Very little of it was surprising or unexpected to me, because I’d spent the days leading up to her death reading about what would happen. I knew they’d put in a catheter, and I knew she’d fall asleep quickly. I knew it would be painless for her. I knew she’d let out a little sigh as the last air left her lungs. I knew her eyes would be open once she died, because closing your eyes requires muscle tension, and she had none once she was gone. 

The only two unexpected bits were exactly how sick she was and how above and beyond our vet and vet tech went to make her happy and comfortable. Because as it turned out, she’d lost so much weight that she was down to less than 2.5 lbs. It took them a long time to find a vein for the catheter, but they assured us that was normal for a cat of her age (adding, too, that she was the second oldest cat they’d seen there lately; the oldest being 21). And then, when it was time to let go, the vet tech suddenly asked, “Does she like cheese?” and I managed to say that she did, in between sobs (those enormous ones, coming from a pain so deep inside of you that it’s part of your very making). The tech gave her one ENORMOUS squirt of squeezy cheese, you know the fake stuff from the can, and she devoured that so fast that he managed to give her two more before the vet was ready to administer the final injections.

And then, it was over, so fast that it didn’t seem real. I cried and I cried, but I didn’t hold her body or cuddle her or stay for a long time afterwards because… well, that wasn’t her anymore. She’s gone, moved onto her next kitty life (from her idiocy, I assume that she was pretty early on in the nine lives cycle; maybe her third or fourth life, tops).

I know you can’t really look at death and say that anything happens afterwards with real certainty. Despite not knowing, I take a lot of comfort in the fact that no matter what, if anything, happens to any extra-physical part of me–a soul or spirit or the me of me–the atoms that make up my physical body will return to the cosmos that birthed them and become parts of stars and flowers and cockroaches and raindrops and soil and everything else in the universe at some point. And maybe, by chance, my atoms and the atoms of the people I love will meet up and make a spiderweb or a comet or a cloud together. And the atoms from Tinkerbell’s ashes (since we’re having her cremated, rather than deal with figuring out whether we can bury her in the backyard and risk attracting the foxes and bears and bobcats that have been running around our town lately) might be part of that, too, and that’s comforting enough on its own.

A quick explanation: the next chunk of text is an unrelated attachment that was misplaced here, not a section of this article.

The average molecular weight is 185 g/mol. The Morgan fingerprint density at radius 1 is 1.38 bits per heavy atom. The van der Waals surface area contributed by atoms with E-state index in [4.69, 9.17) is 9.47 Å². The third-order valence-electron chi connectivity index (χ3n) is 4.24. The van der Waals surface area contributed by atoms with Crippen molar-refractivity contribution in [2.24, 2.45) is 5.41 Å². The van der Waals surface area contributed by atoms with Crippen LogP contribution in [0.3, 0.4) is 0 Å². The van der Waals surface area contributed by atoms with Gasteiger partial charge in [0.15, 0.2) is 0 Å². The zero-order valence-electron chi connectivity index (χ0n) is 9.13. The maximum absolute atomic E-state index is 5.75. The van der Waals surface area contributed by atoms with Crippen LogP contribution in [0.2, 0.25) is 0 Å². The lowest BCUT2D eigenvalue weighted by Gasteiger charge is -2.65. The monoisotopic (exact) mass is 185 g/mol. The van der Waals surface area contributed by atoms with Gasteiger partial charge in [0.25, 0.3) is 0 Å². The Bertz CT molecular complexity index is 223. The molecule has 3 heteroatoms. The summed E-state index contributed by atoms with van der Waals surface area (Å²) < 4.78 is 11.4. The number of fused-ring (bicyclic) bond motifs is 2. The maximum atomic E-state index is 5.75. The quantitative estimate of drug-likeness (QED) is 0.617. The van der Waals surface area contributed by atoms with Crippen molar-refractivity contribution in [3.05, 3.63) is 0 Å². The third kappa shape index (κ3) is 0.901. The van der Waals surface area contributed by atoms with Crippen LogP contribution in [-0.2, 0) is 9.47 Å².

But I still like to think (even though I couldn’t prove it and wouldn’t expect anyone to agree with me) that maybe, on Friday evening, a mama cat was having a litter and maybe, she had one girl kitten who was born with a taste for squeezy cheese, and maybe in 6-8 weeks, when the floor in Tinkerbell’s old room is all fixed and we’re able to adopt another cat, I’ll see her picture on a website; and when I go to meet her, she’ll start purring like mad–too quiet to hear but easy enough to feel–because she found me again.

Breathe Again

2020 is still garbage, but at least the garbage is starting to look like nice garbage instead of a complete dumpster fire on a personal level. 

(globally, the dumpster fire still rages and leaves us with a LOT of work to do once the flames die down in the hopefully near future)

My time in the PHP has drawn to a close, but it ended on a pretty positive note. I actually stayed a week longer than anyone had planned because I started back on my birth control to try and calm some of the really wretched pelvic pain I’ve been dealing with for years now (still no idea when I’ll be having the laparoscopy to look at that, by the way, which is annoying). Back in April/May, we wondered if my birth control had contributed to my depressive downswing, so the psychiatric RN for the program wanted me to stick around another week in case she needed to make immediate changes to my antidepressant in response to my altered hormones. 

BUT so far so good where that’s concerned, so my last day in the program was on Friday the 18th, and I’m now readjusting to the world. One of the biggest ways the program helped, I found, was that it kept me from getting super overwhelmed by the sheer volume of STUFF on any given day with twin two-year-olds and a six-year-old, because the program is over and I’ve found myself feeling overwhelmed again. Not like I’m drowning but just like parenting three kids, two of whom are two years old, one of whom is autistic, another of whom has a tentative diagnosis of ADHD, plus homeschooling the oldest, and all of that during a pandemic… is a little much.